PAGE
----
Despite Boom, Data Center Landlords See Lease-Up Challenges
Internet Giants Building Their Own Enterprise Facilities As Supply Swing Brings Better Balance with Demand
Even as computing and social media giants embark on huge projects to keep pace with rising Internet usage, some investors and analysts say the supply of new wholesale data centers and colocation space is finally beginning to catch up with tenant demand, most notably in certain highly competitive markets such as Northern Virginia, Silicon Valley, New York and New Jersey.
Companies such as Apple Inc. and Facebook, Inc. are increasingly opting to build their own server and data center facilities rather than lease from large developers and landlords. Corporate users such as Chevron and Wal-Greens have decided to make their own capital expenditures for enterprise data center space to take advantage of tax benefits and avoid paying rent to landlords.
Amid concern from some analysts that the slowing economy may further dampen demand, particularly from financial services tenants, publicly traded REITs such as Dupont Fabros (NYSE: DFT) and Digital Realty Trust, Inc. (NYSE: DLR) and CoreSite Realty (NYSE: COR) have responded by focusing tightly on the lease-up of new projects coming onto the market. While Digital Realty logged the second-best leasing quarter in its history and CoreSite also reported solid second-quarter activity, Dupont Fabros reported slower leasing and also announced that Yahoo! would not renew a lease in Reston, VA.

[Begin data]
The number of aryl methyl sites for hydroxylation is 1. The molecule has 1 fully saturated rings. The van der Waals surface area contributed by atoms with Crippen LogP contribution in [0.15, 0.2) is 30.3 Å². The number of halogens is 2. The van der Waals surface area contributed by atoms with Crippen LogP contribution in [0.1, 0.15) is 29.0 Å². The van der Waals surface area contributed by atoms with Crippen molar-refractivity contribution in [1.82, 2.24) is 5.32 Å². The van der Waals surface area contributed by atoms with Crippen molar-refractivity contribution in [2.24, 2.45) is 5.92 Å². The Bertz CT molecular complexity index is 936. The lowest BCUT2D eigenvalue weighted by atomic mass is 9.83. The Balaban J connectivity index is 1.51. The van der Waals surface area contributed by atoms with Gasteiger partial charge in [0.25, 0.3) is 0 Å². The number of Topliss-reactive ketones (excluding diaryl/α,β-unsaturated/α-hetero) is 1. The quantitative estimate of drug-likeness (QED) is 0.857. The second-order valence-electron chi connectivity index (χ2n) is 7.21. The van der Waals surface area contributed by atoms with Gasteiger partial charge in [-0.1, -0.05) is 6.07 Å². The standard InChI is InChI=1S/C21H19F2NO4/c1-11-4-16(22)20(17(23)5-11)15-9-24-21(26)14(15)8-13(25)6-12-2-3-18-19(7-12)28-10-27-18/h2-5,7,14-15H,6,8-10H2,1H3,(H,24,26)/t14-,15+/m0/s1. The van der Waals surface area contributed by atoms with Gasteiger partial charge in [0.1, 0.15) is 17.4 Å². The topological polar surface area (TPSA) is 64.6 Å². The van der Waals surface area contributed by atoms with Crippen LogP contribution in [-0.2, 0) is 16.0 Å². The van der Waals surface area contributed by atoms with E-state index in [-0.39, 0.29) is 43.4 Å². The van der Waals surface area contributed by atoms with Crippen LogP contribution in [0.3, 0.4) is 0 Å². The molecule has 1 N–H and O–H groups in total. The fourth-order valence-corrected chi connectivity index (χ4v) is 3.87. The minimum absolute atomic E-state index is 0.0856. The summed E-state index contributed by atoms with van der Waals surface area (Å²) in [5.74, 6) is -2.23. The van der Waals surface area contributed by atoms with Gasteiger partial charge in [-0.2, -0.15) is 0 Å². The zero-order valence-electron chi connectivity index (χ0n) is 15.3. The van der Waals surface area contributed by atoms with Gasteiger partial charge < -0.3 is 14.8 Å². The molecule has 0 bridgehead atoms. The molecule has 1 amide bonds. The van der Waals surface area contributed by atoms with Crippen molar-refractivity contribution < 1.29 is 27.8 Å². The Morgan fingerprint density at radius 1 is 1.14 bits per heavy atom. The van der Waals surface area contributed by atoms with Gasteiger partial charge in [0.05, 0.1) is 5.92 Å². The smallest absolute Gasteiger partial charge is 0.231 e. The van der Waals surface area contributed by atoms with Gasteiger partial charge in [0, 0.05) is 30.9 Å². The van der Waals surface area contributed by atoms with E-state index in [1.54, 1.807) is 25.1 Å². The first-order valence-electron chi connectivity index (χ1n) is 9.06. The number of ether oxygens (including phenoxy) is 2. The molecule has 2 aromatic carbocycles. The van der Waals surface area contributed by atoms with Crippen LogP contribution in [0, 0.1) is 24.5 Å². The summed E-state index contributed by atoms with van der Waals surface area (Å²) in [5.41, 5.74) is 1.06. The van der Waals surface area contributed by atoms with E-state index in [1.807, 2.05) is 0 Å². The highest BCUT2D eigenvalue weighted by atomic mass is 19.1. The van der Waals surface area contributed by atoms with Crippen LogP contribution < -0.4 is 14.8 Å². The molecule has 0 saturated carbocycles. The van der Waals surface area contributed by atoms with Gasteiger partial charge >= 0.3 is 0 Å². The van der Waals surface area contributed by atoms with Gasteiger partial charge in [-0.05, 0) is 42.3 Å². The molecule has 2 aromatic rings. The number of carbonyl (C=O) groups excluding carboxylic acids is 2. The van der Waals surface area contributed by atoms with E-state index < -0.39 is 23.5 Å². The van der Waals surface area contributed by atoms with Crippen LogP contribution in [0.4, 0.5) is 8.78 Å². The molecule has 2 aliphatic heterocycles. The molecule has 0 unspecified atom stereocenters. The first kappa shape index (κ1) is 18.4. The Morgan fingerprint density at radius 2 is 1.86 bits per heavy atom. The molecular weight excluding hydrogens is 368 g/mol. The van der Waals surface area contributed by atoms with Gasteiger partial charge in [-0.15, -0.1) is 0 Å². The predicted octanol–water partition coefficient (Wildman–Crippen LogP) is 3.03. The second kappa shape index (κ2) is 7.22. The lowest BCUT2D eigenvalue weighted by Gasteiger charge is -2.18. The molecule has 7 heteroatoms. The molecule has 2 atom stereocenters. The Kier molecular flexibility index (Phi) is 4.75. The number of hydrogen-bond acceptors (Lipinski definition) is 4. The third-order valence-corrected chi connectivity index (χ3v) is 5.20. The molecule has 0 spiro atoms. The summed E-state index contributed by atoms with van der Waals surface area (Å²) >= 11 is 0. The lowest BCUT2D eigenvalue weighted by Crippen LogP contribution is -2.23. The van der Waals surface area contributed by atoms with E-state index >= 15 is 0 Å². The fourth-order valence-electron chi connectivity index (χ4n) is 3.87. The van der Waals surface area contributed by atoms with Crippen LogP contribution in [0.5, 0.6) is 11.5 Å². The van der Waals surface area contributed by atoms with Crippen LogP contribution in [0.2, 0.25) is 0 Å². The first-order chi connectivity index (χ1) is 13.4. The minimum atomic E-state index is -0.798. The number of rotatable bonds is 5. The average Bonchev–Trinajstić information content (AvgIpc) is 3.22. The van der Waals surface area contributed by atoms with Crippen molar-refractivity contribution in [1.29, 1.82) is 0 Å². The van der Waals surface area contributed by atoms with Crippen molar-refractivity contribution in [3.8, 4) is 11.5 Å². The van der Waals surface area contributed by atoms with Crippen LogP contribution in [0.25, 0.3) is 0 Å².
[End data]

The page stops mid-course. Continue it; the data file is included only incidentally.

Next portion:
"We did admittedly have a slower quarter in leasing," said Hossein Fateh, DFT co-founder, chief executive officer and president. "But we don't feel any different about the market or the growth of the Internet."
A slowdown in the overall economy could be another blow to the critical taking of space at new datacenter developments, "at a time when leasing is already slow and competition is fierce," said Citi analyst Emmanuel Korchman in a recent research note.
"Development yields and earnings are likely to take a hit as new developments are delivered with lower occupancy than originally anticipated and stabilization timeframes are stretched out."
Korchman noted that the current hyper-competitive market may be a short-term issue. Over the long term, however, he expects data center demand will remain strong as cloud computing and social media continue to drive demand.
The strong leasing momentum generated by San Francisco-based Digital Realty appears to be carrying over into the current quarter. The company announced this week that it has fully leased the first redeveloped building, a 105,000-square-foot facility built out as a multi-tenant data center facility with 13 megawatts of capacity, at its Datacenter Park-Dallas property in Richardson, TX.
However, according to a spring 2011 report on the U.S. sector by Jones Lang LaSalle, the gap between future supply and demand is currently shrinking as more players have gotten into the market.